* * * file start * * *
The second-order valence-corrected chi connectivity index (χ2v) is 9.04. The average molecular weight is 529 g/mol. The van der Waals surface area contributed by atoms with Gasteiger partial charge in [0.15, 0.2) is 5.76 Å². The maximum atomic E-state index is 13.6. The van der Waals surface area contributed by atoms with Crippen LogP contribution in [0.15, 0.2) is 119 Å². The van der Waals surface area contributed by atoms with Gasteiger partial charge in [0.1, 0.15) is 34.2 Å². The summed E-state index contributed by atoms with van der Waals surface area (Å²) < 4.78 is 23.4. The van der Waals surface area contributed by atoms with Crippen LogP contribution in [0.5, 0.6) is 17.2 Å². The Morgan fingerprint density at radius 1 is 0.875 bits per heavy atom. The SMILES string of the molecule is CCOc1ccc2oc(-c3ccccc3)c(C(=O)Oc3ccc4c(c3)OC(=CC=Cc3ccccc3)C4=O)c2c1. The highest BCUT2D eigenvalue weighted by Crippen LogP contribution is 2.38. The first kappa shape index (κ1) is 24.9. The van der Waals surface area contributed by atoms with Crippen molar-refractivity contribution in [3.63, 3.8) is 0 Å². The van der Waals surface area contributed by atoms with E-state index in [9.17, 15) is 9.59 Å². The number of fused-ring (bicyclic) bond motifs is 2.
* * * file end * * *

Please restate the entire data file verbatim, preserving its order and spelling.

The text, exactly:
The second-order valence-corrected chi connectivity index (χ2v) is 9.04. The average molecular weight is 529 g/mol. The van der Waals surface area contributed by atoms with Gasteiger partial charge in [0.15, 0.2) is 5.76 Å². The maximum atomic E-state index is 13.6. The van der Waals surface area contributed by atoms with Crippen LogP contribution in [0.15, 0.2) is 119 Å². The van der Waals surface area contributed by atoms with Gasteiger partial charge in [0.1, 0.15) is 34.2 Å². The summed E-state index contributed by atoms with van der Waals surface area (Å²) < 4.78 is 23.4. The van der Waals surface area contributed by atoms with Crippen LogP contribution in [0.5, 0.6) is 17.2 Å². The Morgan fingerprint density at radius 1 is 0.875 bits per heavy atom. The SMILES string of the molecule is CCOc1ccc2oc(-c3ccccc3)c(C(=O)Oc3ccc4c(c3)OC(=CC=Cc3ccccc3)C4=O)c2c1. The highest BCUT2D eigenvalue weighted by Crippen LogP contribution is 2.38. The first kappa shape index (κ1) is 24.9. The van der Waals surface area contributed by atoms with Crippen molar-refractivity contribution in [3.63, 3.8) is 0 Å². The van der Waals surface area contributed by atoms with E-state index in [9.17, 15) is 9.59 Å². The number of fused-ring (bicyclic) bond motifs is 2.